Someone once wrote "Adventure is the result of poor planning."
The economy is in turmoil. Foundations have lost 1/3rd or more of their financial assets. Large foundations that were focused upon the stock of their founders have foundered. Expeditions are preparing to go into the field with empty promises and sponsors teetering on the brink. What's an expedition leader to do?
1. Be proactive. Contact sponsors and determine what additional value you can bring to the table--more interactivity with core constituencies; more free public lectures upon expedition return; on-line budget monitoring and accountability. Listen more. Say less. Come up with a plan that benefits the sponsor/donor.
2. Examine gear and supply stocks. Borrow as much gear as possible. Scrounge for film and videotape that may be out-of-date, but still fine. It's the new year, but last year's GPS or cellular phone are sitting in someone's distribution center and won't likely be sold. Foodstuffs can often last a year in a can; look at the dates, then deal. Check out sale items in catalogues, then contact the owners and make an offer. Airline tickets are tough with fewer, sold-out flights, but be creative--airlines often own hotels and you can use a clear room and hot shower going into and out of the "heart of darkness."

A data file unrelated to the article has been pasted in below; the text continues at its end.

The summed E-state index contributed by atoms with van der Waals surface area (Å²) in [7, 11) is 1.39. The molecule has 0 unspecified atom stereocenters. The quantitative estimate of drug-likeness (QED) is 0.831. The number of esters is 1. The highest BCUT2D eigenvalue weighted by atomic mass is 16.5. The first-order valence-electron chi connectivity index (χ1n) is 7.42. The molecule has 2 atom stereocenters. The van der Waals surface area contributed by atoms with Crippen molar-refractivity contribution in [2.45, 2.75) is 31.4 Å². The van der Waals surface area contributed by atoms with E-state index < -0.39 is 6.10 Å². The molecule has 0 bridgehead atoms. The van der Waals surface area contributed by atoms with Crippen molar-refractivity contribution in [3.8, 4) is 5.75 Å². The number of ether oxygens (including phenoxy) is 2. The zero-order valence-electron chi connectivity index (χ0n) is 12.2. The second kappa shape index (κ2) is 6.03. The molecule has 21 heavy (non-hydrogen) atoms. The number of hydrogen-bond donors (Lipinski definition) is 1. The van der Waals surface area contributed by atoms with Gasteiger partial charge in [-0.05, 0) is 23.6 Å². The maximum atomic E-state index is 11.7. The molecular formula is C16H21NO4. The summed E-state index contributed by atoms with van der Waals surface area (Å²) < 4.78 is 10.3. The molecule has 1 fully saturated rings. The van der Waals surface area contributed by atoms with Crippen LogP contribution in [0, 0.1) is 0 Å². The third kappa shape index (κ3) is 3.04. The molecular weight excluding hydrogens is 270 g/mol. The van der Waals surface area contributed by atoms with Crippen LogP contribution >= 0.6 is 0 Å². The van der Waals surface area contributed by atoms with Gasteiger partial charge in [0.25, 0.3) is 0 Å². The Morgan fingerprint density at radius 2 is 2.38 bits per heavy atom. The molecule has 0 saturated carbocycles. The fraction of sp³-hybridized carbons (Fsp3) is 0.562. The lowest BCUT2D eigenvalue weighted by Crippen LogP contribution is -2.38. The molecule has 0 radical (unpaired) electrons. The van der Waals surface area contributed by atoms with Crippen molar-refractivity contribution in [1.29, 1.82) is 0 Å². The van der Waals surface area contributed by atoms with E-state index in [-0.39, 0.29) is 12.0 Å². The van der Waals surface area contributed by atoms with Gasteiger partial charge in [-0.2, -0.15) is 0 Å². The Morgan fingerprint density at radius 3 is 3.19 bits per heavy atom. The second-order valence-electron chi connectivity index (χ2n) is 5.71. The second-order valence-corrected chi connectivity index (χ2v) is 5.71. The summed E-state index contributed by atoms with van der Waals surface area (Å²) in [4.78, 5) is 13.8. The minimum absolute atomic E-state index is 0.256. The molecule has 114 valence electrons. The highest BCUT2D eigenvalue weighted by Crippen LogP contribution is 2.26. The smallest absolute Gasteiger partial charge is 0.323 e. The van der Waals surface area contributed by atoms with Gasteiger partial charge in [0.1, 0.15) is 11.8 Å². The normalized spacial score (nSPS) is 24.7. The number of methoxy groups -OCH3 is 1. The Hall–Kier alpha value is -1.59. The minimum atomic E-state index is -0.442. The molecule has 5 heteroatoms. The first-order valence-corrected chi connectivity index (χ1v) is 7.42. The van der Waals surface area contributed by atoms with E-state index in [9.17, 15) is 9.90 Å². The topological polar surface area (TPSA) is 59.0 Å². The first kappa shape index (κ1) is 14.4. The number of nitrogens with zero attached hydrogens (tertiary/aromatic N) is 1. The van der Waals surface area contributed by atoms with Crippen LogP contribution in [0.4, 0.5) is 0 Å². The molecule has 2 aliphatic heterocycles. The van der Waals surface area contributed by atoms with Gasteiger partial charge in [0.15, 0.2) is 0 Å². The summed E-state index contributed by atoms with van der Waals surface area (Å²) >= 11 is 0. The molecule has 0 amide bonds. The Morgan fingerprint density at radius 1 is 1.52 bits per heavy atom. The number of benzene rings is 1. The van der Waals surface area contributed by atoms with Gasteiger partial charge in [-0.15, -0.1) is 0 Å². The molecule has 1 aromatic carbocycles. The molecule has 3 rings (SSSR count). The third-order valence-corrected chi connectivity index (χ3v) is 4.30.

3. Cash--The Final Frontier. Every team member should be expected to bring either a sponsor/donor or cash to the table. No exceptions. They have to have skin in the game other than the one they are risking ;) Moreover, this cash can be used as leverage as a match for a foundation grant or donor challenge.
4. Look in-country for help. Energy exploration companies in the bush hold several possibilities for your expedition: vehicles and petrol, emergency medical, and a communications link to civilization. Plus, in a pinch they may be able to cash that emergency credit card check or a personal check or act as your "cambio" for exchanging money at a decent rate.
5. Get decent stationery and business cards. Carry them everywhere. Don't be afraid to strike up conversation, just in case some billionaire computer mogul is mysteriously sitting next to you on the airplane. You might be able to land some support in the strangest of places.
6. Practice your "elevator pitch." In the film industry, every producer is looking for investment cash. Ask her or him what they are excited about and you'll get 60 seconds of well-rehearsed, evocative summary. Create the same for your expedition. Put it to memory. "Uhh" is not a reasonable response.
7. Know what your expedition is "worth." We're talking about value here, not dollars and cents. You have to know, at all times, where you are, where you are going, why, and how you can bring damn near instant value to a sponsor/invest.
Finally, remember this gem from the marketing world: "It's not about the principle of the thing. It's the money." None of us are this ruthless, but you get my point.